Falklands 40: Thanksgiving Service Photo

Falklands 40: Thanksgiving Service Photo

31 March 2022

40 years ago, on 2 April 1982, Argentinian forces invaded the Falkland Islands. Located in the South Atlantic, the islands are just 300 miles from the Argentinian mainland where they are known as the ‘Islas Malvinas’. They’d been a source of dispute between Britain and Argentina since the British first settled there in 1833.

There are two main islands called West Falkland and East Falkland, with over seven hundred smaller uninhabited islands scattered around them. In 1982 the population was about 1,800. The majority of these people were descended from the British settlers who’d arrived in the previous century. Many of them were involved in agriculture which is a major part of the Falkland Islands’ economy and is dominated by sheep farming.

Although they’re eight thousand miles away from Britain, the Falkland Islands were and still are, a British overseas territory – but by late April 1982 Argentina had stationed thousands of troops there. The British Government took action and a war zone was declared for 200 miles around the Falklands.

A large task force of warships and merchant ships was quickly assembled and sent to the South Atlantic. On 2 May, British submarine HMS Conqueror torpedoed and sank the Argentinian cruiser General Belgrano outside the war zone. More than 300 crew were lost.

Argentinia’s ships remained in port after this controversial incident but its aircraft were armed with missiles and remained a threat to the British Navy, sinking two destroyers (HMS Sheffield and HMS Coventry), two frigates (HMS Ardent and HMS Antelope), a container ship carrying transport helicopters (SS Atlantic Conveyor) and a landing ship disembarking troops (RFA Sir Galahad). They also damaged several other frigates and destroyers.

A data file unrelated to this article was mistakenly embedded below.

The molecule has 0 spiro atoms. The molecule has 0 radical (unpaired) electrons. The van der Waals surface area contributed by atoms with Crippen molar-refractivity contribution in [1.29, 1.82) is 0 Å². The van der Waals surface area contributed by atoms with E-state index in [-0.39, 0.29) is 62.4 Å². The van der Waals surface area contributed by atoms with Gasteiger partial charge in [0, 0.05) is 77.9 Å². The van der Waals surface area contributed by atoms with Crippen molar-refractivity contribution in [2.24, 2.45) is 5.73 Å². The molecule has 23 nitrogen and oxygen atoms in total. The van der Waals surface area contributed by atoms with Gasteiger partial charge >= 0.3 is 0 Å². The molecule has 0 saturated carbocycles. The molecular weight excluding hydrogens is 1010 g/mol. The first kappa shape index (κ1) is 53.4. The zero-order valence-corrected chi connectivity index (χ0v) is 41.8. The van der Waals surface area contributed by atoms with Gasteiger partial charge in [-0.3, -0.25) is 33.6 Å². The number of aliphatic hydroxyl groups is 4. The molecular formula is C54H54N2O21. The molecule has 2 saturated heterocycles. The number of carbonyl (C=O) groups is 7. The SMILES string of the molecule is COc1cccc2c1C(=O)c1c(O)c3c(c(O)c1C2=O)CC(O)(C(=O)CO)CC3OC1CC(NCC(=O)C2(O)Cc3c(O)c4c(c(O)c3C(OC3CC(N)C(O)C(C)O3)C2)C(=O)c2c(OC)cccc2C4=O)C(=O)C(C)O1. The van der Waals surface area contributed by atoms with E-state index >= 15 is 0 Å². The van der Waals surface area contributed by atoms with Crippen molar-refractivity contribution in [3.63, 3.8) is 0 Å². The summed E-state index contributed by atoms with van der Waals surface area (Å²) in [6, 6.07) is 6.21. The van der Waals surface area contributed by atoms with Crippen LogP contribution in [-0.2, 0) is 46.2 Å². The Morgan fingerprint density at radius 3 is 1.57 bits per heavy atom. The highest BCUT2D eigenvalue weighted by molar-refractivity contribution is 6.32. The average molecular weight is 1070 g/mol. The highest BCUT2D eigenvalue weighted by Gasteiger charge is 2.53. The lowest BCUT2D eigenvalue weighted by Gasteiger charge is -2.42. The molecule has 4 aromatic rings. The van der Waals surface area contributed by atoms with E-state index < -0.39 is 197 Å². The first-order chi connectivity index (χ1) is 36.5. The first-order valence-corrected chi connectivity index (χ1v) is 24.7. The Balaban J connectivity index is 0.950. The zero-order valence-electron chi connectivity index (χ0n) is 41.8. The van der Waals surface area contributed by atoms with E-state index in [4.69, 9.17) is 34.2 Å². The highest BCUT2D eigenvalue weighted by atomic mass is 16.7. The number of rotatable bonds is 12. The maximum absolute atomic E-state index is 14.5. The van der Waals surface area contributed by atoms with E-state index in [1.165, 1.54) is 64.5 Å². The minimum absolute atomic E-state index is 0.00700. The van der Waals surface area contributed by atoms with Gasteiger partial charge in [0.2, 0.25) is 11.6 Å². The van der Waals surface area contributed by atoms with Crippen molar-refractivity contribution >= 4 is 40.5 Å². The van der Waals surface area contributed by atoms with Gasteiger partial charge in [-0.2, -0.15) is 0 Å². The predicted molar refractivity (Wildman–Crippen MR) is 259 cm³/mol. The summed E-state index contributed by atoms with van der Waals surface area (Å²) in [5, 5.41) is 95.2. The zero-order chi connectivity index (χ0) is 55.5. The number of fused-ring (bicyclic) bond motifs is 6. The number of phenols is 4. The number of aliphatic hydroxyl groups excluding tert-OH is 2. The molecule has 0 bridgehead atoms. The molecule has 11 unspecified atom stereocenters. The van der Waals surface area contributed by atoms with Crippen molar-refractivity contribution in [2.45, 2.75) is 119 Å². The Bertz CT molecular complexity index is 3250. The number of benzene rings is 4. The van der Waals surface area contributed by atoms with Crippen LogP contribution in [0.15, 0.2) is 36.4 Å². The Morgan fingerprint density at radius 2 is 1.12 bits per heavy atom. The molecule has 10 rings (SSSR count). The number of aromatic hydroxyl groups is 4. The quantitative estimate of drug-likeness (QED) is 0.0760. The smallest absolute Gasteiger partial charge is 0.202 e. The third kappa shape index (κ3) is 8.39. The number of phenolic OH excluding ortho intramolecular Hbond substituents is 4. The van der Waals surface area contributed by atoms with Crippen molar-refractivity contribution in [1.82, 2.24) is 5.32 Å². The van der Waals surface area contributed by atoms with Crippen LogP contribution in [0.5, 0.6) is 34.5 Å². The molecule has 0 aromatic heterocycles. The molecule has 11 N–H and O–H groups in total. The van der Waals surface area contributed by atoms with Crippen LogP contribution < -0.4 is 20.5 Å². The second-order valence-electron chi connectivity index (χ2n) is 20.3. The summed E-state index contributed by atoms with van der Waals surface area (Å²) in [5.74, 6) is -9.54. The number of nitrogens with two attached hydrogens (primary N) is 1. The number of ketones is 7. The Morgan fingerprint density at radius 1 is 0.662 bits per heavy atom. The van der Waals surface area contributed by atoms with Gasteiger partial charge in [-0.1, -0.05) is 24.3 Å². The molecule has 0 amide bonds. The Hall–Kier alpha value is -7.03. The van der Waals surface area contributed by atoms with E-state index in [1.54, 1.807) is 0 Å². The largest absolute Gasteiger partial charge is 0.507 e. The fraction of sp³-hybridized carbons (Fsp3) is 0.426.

Falklands War booklet from The Box's collections

British forces eventually landed on the islands on 21 May. After a series of engagements against a well-established but poorly-trained Argentinian Army, they began the battle for Stanley, the capital on 11 June.

The Argentinian forces surrendered on 14 June, bringing the 74-day conflict to an end. It remains the largest air-naval combat operation between modern forces since the end of World War II.

In total, 255 British military and merchant Navy personnel, 3 Falkland Islanders and an estimated 649 Argentinian soldiers lost their lives.

Like me, I expect many people who read this will remember this period in our recent history well. My dad was in the Royal Navy for over 30 years and served on HMS Sirius, a Leander-class frigate that was deployed to the Falklands on a patrol mission in the tense aftermath of the conflict in September 1982. Watching him walk up our garden path to the car on the day he left while my mum, sister and I stood on our doorstep waving to him is one of the most vivid memories of my early childhood.

Maybe you’re even in the image at the top of this page, or know one of the people who is? Part of our archive collections, and taken in 1982, it shows a busy Falklands Islands Thanksgiving Service on Plymouth Hoe.

Find out more about The Box's Falklands 40 commemorations.

Thanks to Jo Clarke, Marketing and Communications Officer